As you can imagine, the airport was somewhere I passed frequently over the next few days just for a look. I even had a go at racing a Dornier at takeoff on my scooter. The Dornier won.
I spent the next four days exploring the Island, which was fascinating. I climbed the highest mountain on the island which had a volcanic lake (caldera) at the top.
Apparently the scuba diving around the island is good, but I ran out of time before being able to give that a go – maybe next time.
Traditional Local house built at ground level to protect from Typhoons
) – Orchid Island (KYD)
Dornier 228 B-55565
Scheduled: 0935-0955 (20 minutes)
Actual: 0930-0947 (17 minutes)
For the return flight, I booked myself on the first flight of the day in order to get up the coast to the Taroko gorge the same day. The aircraft arrived early from Taitung. I was the first to be checked in and got seat 1C – surprisingly enough seat 1A was unoccupied. The flight much like the last was uneventful. The aircon on these aircraft is a bit weird. The bottom two foot of the cabin was filled with white gas swirling around – must have been off-putting to nervous or new flyers.
We landed a few minutes early back in Taitung, where another Daily Air 228 was ready for the next trip to the Island, and yet another was undergoing heavy maintenance. A UNI Air MD80 had just arrived from Taipei.
From Taitung, I took the train up the coast of Hualien, then a bus to Taiwan’s top tourist destination, the amazing Taroko Gorge. I spent a night there and did some fantastic walking, before heading back to the station and getting the train north to Taipei.
I spent three nights in Taipei during which I went to Taipei 101 (World’s tallest building, well, one of them), the Shilin Night market, some hot springs and a few other places. After two weeks, it was time to head back to Hong Kong.
View from the top to Taipei
When I walked into the airport, queues for the EVA flights to HKG
were massive. As I joined the end of the queue, an agent told me to join the line for the Macau flight instead as it was much shorter. As I was walking over there I saw a line for online check in (which I’d done the night before), which had no queue at all, so when there instead. When I first booked the flights, I got row 21, row two in the nose. However, when I checked in online, somehow, 20A had become available, so I jumped on it. Window seat in the nose! Hurray!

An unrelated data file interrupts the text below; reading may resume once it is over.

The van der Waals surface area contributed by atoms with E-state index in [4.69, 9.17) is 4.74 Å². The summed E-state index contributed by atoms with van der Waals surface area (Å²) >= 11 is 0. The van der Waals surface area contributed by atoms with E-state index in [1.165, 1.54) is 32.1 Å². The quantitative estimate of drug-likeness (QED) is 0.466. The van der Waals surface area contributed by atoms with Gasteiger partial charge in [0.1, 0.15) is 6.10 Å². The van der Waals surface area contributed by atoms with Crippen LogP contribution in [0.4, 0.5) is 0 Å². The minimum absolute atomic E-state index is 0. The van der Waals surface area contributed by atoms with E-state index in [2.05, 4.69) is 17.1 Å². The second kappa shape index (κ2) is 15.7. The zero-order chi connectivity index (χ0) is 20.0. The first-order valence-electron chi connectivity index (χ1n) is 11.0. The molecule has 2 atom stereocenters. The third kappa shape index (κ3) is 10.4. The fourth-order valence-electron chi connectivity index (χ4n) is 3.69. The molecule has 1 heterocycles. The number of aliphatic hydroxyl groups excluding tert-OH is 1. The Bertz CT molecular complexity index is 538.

) – Hong Kong (HKG
Boeing 747-400 Combi B-16409
Scheduled: 1410-1550 (1 hour 40 minutes)
Actual: 1419-1532 (1 hour 13 minutes)
I went to Burger King and spent the last of my Taiwanese Dollars, then went though security and immigration. The airport wasn’t very busy, and there wasn’t an awful lot to see. I went down to the gate, took a few pictures, then joined the boarding queue.
I was one of the first passengers to board so I managed to get a few pictures of the cabin. The cabin gradually filled up – another full flight. Clearly the new Mainland-Taiwan flights aren’t having too much impact on the flights to HKG
– I was expecting much emptier flights.
I ended up sitting next to a mother and her young daughter, which wasn’t too bad – the daughter only screamed for about half and hour of the flight.
It was nice this time to have a window so thins time I could see what Taipei Taoyuan Airport actually looked like!
Goodbye Taiwan! You know you’re somewhere in Asia when they do this!
I took a stroll down to the galley near door 2R
to get another beer after the meal service (Spaghetti Bolognese, which was quite good). The residual noise level of the cabin when walking straight from there back to the nose was incredible. You don’t appreciate it much when you’re sitting there, but the nose is so much quieter than the rest of the cabin!
We landed after an uneventful flight nearly twenty minutes early. There was a long walk back to immigration, which wasn’t great. My bags appeared about fifteen minutes after I got to the belt.
Overall, EVA were really good, especially if you can get the Premium Economy seats for economy prices. UNI Air weren’t amazing – one glass of water is hardly wonderful catering. Daily Air were a great way to get to an amazing Island. Not the cheapest of flights, but one of the few opportunities to get on a Dornier 228 today. Taiwan was amazing – I’m already planning on returning. All comments/questions welcomed!